On the occasion of his 76th birthday, 24 June 1595, Theodore Beza (1519-1605) wrote a poem to his friend and fellow Swiss Reformed theologian Jean-Jacques (Johann Jakob) Grynaeus (1540-1617). In the poem, Beza, in humble spirit, recalls how a hen he bought had offered him more in the short space of a month than what he has rendered to the Lord in his 76 years on earth so far. Perhaps Beza had Matthew 23:37 or Luke 13:34 in mind when he wrote this poem, but whatever the case may be, this is a true gem. Below is the Latin, followed by my own loose English translation:
Ter quinos Gallina mihi dedit unica pullos
Mense uno, denis assibus empta prius.
Ast ego septenis decies, sexque insuper annis
Quos retuli fructus, Christe benign tibi?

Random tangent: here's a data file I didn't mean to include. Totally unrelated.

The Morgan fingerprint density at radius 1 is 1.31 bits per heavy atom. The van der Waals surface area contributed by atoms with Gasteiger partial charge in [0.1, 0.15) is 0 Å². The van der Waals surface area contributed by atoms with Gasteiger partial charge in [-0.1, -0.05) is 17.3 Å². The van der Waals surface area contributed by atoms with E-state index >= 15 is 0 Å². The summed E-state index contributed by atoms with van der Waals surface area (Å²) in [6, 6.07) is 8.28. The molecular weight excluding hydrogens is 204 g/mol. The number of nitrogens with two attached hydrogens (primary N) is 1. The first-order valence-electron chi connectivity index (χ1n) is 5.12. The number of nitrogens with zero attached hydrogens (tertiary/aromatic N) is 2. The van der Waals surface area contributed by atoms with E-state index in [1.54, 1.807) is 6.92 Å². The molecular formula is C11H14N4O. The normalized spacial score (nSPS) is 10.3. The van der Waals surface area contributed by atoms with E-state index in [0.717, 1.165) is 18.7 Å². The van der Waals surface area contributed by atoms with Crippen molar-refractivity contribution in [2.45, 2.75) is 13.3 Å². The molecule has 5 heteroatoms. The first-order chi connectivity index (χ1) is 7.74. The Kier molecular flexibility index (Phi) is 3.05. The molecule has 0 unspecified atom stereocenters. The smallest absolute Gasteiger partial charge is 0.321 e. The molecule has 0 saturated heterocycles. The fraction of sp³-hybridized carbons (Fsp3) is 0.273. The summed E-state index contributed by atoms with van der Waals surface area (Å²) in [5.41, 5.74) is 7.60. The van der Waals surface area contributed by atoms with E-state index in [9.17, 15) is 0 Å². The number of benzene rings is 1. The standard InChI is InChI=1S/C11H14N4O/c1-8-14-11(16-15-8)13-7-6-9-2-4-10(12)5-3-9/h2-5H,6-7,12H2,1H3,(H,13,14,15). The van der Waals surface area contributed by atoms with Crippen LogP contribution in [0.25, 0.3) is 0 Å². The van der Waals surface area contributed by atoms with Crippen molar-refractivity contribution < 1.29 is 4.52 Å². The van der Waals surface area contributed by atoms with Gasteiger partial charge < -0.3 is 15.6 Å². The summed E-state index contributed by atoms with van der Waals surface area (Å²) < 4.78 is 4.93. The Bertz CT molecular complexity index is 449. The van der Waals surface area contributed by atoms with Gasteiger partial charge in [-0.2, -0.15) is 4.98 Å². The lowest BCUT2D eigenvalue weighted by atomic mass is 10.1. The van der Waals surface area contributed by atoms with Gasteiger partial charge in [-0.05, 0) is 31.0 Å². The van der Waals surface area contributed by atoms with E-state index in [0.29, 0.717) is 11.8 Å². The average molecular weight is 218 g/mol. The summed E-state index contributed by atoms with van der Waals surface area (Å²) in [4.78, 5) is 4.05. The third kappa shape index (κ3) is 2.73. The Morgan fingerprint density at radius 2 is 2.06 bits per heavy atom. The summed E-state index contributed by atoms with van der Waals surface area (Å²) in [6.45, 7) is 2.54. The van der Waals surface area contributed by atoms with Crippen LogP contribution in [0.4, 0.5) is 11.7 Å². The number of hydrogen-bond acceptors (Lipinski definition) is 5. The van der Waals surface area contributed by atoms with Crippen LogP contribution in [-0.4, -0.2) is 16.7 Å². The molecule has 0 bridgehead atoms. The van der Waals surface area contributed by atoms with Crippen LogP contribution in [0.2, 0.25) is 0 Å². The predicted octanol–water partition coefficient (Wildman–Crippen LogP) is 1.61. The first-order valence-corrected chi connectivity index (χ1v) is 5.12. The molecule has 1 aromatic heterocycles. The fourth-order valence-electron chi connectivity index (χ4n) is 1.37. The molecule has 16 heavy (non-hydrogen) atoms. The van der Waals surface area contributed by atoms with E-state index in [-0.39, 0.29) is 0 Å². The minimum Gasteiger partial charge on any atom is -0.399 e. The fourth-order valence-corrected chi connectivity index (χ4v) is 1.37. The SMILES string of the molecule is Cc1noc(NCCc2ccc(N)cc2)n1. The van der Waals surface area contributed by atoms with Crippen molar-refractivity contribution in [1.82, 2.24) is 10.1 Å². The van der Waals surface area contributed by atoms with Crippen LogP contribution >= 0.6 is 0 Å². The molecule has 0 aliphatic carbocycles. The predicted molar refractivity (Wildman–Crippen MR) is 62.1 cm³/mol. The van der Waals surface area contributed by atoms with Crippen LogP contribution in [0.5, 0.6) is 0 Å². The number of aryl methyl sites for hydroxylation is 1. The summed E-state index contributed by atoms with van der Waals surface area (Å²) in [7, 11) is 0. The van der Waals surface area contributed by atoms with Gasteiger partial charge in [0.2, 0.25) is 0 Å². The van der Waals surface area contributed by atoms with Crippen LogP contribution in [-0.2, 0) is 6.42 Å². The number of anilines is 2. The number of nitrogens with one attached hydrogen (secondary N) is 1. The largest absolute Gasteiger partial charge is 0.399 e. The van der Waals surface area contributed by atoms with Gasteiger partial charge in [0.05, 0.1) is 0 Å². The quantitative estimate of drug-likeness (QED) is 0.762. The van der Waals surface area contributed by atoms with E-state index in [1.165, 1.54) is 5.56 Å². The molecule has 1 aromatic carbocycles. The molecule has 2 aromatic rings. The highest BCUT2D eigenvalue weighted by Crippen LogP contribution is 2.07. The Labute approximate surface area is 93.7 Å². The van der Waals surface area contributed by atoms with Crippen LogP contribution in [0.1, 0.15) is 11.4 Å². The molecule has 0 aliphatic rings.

Ah! Quam non quales tibi reddere debuit emptus
Tam care, et tanto tempore cultus ager!
At non degeneres prorsus, seseque negantes
Divini afflatu numinis esse satos.
Sed quorsum haec? unum hoc tribuas, peto, Christe, roganti:
Sis gallina mihi, sim tibi pullus ego!
One hen gave me fifteen chicks
In one month, having earlier been bought for ten coins.
But I, at seven decades and six additional years,
What fruits have I returned to You, benign Christ?
Ah! I have not even returned to you as much as I needed to buy it,
As much value, and as much time as was needed for the cultivation of the field!
But yet I am not altogether degenerate, denying to myself
That the divine inspiration of the Lord is sown in me.
But why do I say all this? Grant this one thing, I pray, O Christ, asking:
That You be a hen to me, and I be a chick to You!